General musings on programming languages, and Java.

Thursday, June 26, 2008

Programming in a natural order

Whenever I'm doing the same thing over and over, a little background thread in my brain starts to wonder if there's a better way. Sometimes I tell it to shut up and let me code, other times I listen. In this case it took me a long time to listen, so it must have been pretty persistent. The first time I noticed it was while writing some lisp. Here goes the usual overly trivial example:

I write (+ 3 4) then realise I want to multiply the result by 5. I have to go back to the start of the expression and change it to (* (+ 3 4) 5). I could easily blame lisp's prefix syntax and maybe define some reader macro so I can write something like (+ 3 4) >> (* 5). But that would solve one case and not really fix the overall problem. Here's the obligatory less trivial example:

I write (+ 3 x) then realise that x needs to be a lambda parameter, so I go back and write (lambda (x) (+ 3 x)). I think it's difficult to make the above >> reader macro work with this.
(+ 3 x) >> (lambda (x)) might work, but it's starting to get hard to read. It doesn't seem as natural as it did for the previous case.

But, as I said, it took me a long time to take notice of this background thread, and in fact when I did I was writing Scala, not lisp. When in lisp I just wrote the code anyway, and it didn't harm me noticably. I never wrote the above reader macro, and as I've never written one, chances are it's unwritable anyway.

The case when writing Scala was where I was looking at an expression, then realised that one of its inputs would be a collection, not a single value. A closer-to-reality example - you have a Client, and a Client has a manager, the contact there that you speak with. So you have:
def sendSpam(client: Client) = emailer.send(marketingTripe, client.manager.emailAddress). Then later you change Client.manager to Client.managers, and change its type from Manager to Iterable[Manager]. Now the emailer protests (at compile time), so you have some options:

1. Change the emailer to make it accept an Iterable[Client]. This is actually quite reasonable, and what I did in the real code this mimics.

2. Change the code to:
client.managers foreach (manager => emailer.send(marketingTripe, manager.emailAddress)).

3. Listen to the background thread in your brain, and blog about an automatic transform from the original version to option 2. Today I'm choosing option 3, as you can tell. To avoid ambiguity, I'll introduce some syntax to put around 'managers':
emailer.send(marketingTripe, ^(managers).emailAddress) will be transformed to the code from option 2 above (though perhaps without a real variable name).

At this point, you might be seriously glad that I am not a committer on the compiler for the language that you use every day. But I think the above might actually be a good idea, and might even be a better syntax for a map with a lambda than what we're used to. The reasoning is: it's preferable to write code in a natural order, rather than the order that the language forces you to.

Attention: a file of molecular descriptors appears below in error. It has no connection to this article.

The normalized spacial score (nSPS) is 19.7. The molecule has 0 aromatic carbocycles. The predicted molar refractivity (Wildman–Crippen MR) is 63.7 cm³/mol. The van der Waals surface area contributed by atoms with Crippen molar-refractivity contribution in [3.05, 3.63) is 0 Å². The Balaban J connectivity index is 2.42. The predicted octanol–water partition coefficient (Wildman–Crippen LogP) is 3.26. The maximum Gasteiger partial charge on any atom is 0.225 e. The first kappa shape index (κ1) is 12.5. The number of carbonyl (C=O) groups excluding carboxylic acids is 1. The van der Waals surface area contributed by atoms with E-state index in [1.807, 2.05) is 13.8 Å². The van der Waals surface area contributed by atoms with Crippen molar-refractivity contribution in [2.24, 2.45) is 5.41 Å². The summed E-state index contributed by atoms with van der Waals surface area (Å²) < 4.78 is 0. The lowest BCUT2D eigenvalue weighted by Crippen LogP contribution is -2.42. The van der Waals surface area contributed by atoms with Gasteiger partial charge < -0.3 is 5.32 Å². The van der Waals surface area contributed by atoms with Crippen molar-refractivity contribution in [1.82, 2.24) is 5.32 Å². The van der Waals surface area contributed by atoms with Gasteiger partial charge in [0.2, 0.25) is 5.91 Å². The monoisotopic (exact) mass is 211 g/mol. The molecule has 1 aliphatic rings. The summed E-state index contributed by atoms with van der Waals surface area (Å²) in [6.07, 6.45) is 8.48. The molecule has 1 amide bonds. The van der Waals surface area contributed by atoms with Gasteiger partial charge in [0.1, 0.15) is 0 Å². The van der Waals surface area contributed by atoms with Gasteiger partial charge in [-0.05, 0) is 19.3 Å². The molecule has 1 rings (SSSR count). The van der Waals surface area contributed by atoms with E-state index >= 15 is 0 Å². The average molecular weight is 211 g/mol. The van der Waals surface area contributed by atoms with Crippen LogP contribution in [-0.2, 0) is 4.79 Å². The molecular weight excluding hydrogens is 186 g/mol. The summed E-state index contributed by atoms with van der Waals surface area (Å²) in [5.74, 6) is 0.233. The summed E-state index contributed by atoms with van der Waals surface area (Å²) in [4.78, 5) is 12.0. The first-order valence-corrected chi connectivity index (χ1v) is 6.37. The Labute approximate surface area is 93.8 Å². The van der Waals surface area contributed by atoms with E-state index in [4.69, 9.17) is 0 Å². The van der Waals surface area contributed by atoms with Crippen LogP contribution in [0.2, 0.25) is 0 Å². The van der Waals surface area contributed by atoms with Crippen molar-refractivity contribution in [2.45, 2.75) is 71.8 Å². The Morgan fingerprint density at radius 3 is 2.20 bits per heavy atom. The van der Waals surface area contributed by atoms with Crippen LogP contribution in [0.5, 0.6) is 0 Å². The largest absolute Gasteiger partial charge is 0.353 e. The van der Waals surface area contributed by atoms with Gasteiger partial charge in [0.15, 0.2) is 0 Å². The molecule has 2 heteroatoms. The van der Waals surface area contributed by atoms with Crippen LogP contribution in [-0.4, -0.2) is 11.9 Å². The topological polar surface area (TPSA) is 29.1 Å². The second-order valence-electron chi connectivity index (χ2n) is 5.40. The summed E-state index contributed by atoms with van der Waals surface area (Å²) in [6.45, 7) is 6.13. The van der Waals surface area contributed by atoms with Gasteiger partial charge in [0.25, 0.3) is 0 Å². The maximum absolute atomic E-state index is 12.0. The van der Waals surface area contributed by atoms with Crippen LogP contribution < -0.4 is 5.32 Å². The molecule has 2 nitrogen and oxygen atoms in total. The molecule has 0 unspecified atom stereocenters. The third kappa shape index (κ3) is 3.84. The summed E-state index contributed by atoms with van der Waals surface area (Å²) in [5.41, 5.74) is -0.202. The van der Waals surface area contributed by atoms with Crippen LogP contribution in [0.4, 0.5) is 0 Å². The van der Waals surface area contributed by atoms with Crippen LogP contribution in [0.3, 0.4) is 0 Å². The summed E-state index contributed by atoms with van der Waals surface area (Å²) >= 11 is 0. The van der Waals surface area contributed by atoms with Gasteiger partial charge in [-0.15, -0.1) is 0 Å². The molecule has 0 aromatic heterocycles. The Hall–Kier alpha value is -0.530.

6 comments:

Daniel said...

It's really not *too* bad, switching between Client and Iterable[Client] in your example, especially if you use underscore notation:

emailer.send(marketingTripe, client.manager.emailAddress)

==>

managers foreach { emailer.send(marketingTripe, _.emailAddress) }

I'll agree with your overall point though: there have been many times where I have had to perform such a transform and not had a convenient way to do it. Unfortunately, I think this is a natural consequence of an unambiguous language. There will always be *some* situations where it is more difficult to alter one situation than another.

Ricky Clarkson said...

Actually your modification doesn't work, because _ makes the second parameter of emailer.send be a lambda, rather than making the call to emailer.send be a lambda.

lumpynose said...

"The reasoning is: it's preferable to write code in a natural order, rather than the order that the language forces you to."

That might be true if you're working in total isolation but code is more often than not written to be read by other people; your team members, people who come after you and have to support and modify your code, etc. And not everyone will agree on what the 'natural order' is for things. I would hate to work on a team where people go off and do things their own way.

Ricky Clarkson said...

That's one reason I blogged this idea; to see whether other people find it natural or contrived.

I think this issue is quite orthogonal to how code within a project works though; presumably you'd have rules such as "no fewer than 10 lines per method", "name everything you can possibly name", etc., that aim to force explicitness in code, to such an extent that Java seems like a good programming language.

michaelw said...

Your >> notation reminds a little of train wreck style OO (footnote 2).

Here's an attempt on option 2: how do you like redshank-enclose-form-with-lambda?

Example:
(foo x (bar y| z) qux)

C-x C-r C-l RET RET yields:
(foo x (lambda (y) (bar y| z)) qux)

Greg said...

yeah, i wouldn't worry about how long it takes to change from one to the other, i'd worry about how readable it is at each stage.

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A salsa dancing, DJing programmer from Manchester, England.